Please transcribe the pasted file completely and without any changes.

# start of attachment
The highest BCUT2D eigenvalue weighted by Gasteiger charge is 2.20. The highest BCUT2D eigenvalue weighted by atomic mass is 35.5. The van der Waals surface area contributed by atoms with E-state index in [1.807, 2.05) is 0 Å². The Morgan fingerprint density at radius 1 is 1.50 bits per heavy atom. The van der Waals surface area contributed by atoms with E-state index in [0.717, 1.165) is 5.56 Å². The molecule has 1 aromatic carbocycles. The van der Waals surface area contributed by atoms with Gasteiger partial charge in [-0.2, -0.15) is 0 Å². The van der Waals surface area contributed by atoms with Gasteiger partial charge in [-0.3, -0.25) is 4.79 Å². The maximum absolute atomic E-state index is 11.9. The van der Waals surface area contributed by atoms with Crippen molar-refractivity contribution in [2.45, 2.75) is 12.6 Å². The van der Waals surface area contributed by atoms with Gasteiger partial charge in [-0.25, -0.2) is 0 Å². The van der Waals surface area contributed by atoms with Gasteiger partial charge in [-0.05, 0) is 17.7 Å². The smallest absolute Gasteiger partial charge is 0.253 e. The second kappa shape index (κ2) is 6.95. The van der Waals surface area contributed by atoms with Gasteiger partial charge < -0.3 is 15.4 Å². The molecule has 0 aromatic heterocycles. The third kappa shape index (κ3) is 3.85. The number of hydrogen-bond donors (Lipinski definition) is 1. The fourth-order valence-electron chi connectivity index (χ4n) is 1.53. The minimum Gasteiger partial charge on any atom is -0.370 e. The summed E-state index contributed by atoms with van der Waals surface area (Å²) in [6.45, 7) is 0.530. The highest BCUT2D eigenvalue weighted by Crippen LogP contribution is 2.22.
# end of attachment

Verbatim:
The highest BCUT2D eigenvalue weighted by Gasteiger charge is 2.20. The highest BCUT2D eigenvalue weighted by atomic mass is 35.5. The van der Waals surface area contributed by atoms with E-state index in [1.807, 2.05) is 0 Å². The Morgan fingerprint density at radius 1 is 1.50 bits per heavy atom. The van der Waals surface area contributed by atoms with E-state index in [0.717, 1.165) is 5.56 Å². The molecule has 1 aromatic carbocycles. The van der Waals surface area contributed by atoms with Gasteiger partial charge in [-0.2, -0.15) is 0 Å². The van der Waals surface area contributed by atoms with Gasteiger partial charge in [-0.3, -0.25) is 4.79 Å². The maximum absolute atomic E-state index is 11.9. The van der Waals surface area contributed by atoms with Crippen molar-refractivity contribution in [2.45, 2.75) is 12.6 Å². The van der Waals surface area contributed by atoms with Gasteiger partial charge in [-0.25, -0.2) is 0 Å². The van der Waals surface area contributed by atoms with Gasteiger partial charge in [-0.05, 0) is 17.7 Å². The smallest absolute Gasteiger partial charge is 0.253 e. The second kappa shape index (κ2) is 6.95. The van der Waals surface area contributed by atoms with Gasteiger partial charge < -0.3 is 15.4 Å². The molecule has 0 aromatic heterocycles. The third kappa shape index (κ3) is 3.85. The number of hydrogen-bond donors (Lipinski definition) is 1. The fourth-order valence-electron chi connectivity index (χ4n) is 1.53. The minimum Gasteiger partial charge on any atom is -0.370 e. The summed E-state index contributed by atoms with van der Waals surface area (Å²) in [6.45, 7) is 0.530. The highest BCUT2D eigenvalue weighted by Crippen LogP contribution is 2.22.